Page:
By Vinnie Manginelli, PGA
It’s September 23, 2018, and a throng of golf fans convene on the 18th fairway at East Lake Golf Club in Atlanta. Out of this mass of humanity emerges the greatest golfer of all time in his classic Sunday red. What the “experts” said he would never do was about to get done – WIN AGAIN! Arms raised in victory and the golf world left speechless.
They used to say that nice guys finish last – however, that was never really a true statement. In sports, they also say that the champion is the one holding the trophy at the end of play – this is definitely not accurate. In golf, it’s the winner who’s standing on the 18th green holding the big check and kissing the crystal trophy, or in some cases donning the gaudy green blazer.
When I think of champions in golf, I think of one person, Tiger Woods – Captain Obvious you say? What differentiates Tiger from everyone else is that he is a champion even when he’s not the winner. Close your eyes and imagine if you will your once fairy tale life spiraling out of control – your marriage breaks up, you crash your car, get arrested for driving under the influence, and you’re a golfer with a bad back – sound fun? Granted, Tiger has himself to blame for some of these crises, but throw in the towel, did he? Not Tiger.
Over the past few years, when the entire planet wrote him off, and the “experts” in the game said he would never win again, he fought and failed and persevered and failed again, and then he fought some more and returned to form little by little, taking two steps forward and one step back. Well, what do you know? Taking two steps forward and one step back actually gets you to where you want to go, albeit a little slower than most of us have the patience to endure. Most of us aren’t named Eldrick Woods, of course.
Seven months after that day at East Lake, another Sunday afternoon – Tiger’s wearing red, again. Birdies at Augusta’s 15th and 16th holes and Tiger is suddenly on top of the leaderboard. You can never count out the best in the world – Gretzky finding the corner of the net – Jordan hitting from everywhere on the court – Rose slapping that clutch single over the shortstop’s glove extended high in the air. With a par on 17, Woods needed only bogey to win. Arms raised in victory and the golf world was left speechless yet again.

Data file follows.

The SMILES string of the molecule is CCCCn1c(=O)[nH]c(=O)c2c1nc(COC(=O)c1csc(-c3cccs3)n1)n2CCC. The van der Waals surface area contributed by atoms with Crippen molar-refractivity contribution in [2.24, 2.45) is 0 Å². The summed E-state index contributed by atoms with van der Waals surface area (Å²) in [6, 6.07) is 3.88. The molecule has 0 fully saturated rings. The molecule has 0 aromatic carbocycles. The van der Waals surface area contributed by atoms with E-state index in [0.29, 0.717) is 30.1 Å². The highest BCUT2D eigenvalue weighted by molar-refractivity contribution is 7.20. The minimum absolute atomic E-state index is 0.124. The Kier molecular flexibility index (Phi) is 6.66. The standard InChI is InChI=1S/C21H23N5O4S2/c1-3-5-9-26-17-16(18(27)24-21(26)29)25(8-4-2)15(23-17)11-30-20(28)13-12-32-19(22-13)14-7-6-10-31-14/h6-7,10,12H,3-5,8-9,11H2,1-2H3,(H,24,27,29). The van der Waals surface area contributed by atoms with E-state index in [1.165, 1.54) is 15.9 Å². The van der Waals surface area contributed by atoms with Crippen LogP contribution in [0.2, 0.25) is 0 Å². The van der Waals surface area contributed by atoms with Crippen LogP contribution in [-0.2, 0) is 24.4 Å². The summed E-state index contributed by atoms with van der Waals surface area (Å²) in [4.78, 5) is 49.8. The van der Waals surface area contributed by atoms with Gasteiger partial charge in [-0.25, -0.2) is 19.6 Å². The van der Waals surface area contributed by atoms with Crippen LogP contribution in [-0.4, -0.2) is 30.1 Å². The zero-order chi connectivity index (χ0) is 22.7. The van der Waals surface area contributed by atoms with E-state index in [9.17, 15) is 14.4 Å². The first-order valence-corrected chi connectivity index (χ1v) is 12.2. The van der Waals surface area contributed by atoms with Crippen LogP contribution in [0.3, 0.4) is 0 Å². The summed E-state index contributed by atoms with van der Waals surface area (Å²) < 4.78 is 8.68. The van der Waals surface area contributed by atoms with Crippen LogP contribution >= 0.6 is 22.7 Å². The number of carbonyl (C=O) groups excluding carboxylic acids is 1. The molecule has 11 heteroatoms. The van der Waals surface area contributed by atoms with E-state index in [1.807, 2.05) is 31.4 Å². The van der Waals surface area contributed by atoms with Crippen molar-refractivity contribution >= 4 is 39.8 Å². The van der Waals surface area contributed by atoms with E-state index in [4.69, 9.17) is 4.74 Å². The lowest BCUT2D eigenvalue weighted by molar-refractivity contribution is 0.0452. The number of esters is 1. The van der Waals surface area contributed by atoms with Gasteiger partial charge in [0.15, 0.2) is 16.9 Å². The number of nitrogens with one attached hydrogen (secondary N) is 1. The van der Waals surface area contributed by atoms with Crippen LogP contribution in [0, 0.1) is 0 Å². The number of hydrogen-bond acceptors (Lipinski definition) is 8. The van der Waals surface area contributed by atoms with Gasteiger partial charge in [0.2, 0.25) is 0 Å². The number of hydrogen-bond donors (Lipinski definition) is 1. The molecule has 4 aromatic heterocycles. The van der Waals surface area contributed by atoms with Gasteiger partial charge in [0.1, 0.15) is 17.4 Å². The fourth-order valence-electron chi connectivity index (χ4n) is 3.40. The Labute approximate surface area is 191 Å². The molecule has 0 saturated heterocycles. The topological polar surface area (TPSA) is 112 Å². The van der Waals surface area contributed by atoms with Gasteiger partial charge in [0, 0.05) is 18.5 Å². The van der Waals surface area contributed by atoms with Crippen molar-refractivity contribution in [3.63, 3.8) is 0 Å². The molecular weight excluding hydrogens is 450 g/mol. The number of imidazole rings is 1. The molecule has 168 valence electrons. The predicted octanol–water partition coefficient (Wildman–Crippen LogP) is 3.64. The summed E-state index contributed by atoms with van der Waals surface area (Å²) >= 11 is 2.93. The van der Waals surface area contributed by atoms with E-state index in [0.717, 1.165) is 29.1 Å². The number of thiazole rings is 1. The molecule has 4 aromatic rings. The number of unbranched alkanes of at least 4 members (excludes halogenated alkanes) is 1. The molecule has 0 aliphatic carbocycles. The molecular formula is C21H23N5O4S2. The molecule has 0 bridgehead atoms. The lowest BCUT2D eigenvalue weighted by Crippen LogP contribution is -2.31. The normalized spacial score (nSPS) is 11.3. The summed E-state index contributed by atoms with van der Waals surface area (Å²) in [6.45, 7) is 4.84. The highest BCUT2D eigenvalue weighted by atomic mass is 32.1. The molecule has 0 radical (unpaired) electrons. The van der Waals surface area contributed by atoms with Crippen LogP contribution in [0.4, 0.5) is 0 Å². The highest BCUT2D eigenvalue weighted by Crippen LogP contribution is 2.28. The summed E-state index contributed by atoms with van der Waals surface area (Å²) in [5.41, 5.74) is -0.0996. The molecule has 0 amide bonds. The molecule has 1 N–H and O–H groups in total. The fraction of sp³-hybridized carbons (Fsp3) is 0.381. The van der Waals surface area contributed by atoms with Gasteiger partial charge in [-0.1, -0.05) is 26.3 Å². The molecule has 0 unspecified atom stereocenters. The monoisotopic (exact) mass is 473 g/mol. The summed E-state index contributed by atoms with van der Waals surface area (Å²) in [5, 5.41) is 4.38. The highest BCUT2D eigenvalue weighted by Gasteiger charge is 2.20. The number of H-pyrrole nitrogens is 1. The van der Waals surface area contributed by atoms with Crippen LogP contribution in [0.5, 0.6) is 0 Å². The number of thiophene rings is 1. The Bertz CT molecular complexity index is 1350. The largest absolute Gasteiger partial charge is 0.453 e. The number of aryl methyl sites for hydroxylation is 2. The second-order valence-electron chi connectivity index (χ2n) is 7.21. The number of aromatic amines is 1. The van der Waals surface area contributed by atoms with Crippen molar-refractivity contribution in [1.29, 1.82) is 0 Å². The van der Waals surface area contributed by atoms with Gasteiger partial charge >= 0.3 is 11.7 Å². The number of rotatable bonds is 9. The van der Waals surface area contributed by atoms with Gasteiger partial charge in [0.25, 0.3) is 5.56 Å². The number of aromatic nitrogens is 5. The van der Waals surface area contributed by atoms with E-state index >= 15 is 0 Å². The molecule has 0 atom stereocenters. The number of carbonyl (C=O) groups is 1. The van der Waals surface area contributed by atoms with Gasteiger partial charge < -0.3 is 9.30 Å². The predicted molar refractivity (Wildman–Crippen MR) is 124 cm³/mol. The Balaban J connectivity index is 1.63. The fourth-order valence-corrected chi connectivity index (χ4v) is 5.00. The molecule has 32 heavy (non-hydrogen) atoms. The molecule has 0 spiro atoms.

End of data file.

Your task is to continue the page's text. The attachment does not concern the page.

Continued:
Six months later and the man in the red shirt who broke the hearts of his millions of fans lost endorsement deals, and was never going to win again, WON AGAIN! This time he did it win one arm raised and a black sweater vest over his Sunday red. He won the Zozo Championship in Japan to claim victories in three consecutive golf seasons, Zozo being played in the early part of the 2019-2020 wrap-around season. So much for the experts counting him out.
It’s now six months after that, and there is NO Masters Tournament – COVID is ravaging the planet and annual traditions of all kinds are being canceled. With the future of pro sports up in the air, naysayers start chirping again. How would Tiger react to an extended layoff? Could he mount yet another comeback whenever the Tour is back in action? Doubters are going to doubt and “experts” spew their less than “expert analysis”.
Tiger didn’t win in the summer of 2020 or during the Fed Ex Cup Playoffs or at the September U.S. Open at Winged Foot or at the recent ‘better-late-than-never’ Masters Tournament. But what makes Tiger Woods a champion, regardless of what the leaderboard says, is why I put pen to paper today. Tiger Woods is as legendary in defeat as he is in victory – he has the heart of a champion. Tiger Woods hits the game-winning home run after striking out his previous three at-bats. Tiger Woods kicks the game-winning field goal in overtime after missing the potential game-winning field goal in regulation. Tiger Woods birdies five of the following six holes after carding the highest individual hole score of his career. Tiger Woods is the greatest champion in sports history.
He hit three balls in the water on the 12th hole at Augusta in the first-ever November Masters, writing the number 10 on a scorecard for the first time in his career. Overcoming the septuple bogey and trio of lost balls, he birdied the par-5 13th and settled for par at the 14th. Then he did what not all winners do, but all champions do naturally. Birdie – birdie – birdie-birdie, sinking a lengthy birdie putt to finish the event at one-under-par – no green jacket this time, BUT always the champion we expect, even when the “experts” have written him off.
There are lessons to be learned from Tiger’s Sunday back nine, a microcosm of his past ten years. Knock him down – he gets back up. Count him out – he roars right back. Write him off – he wins again, arms up in victory, Sunday red on his back.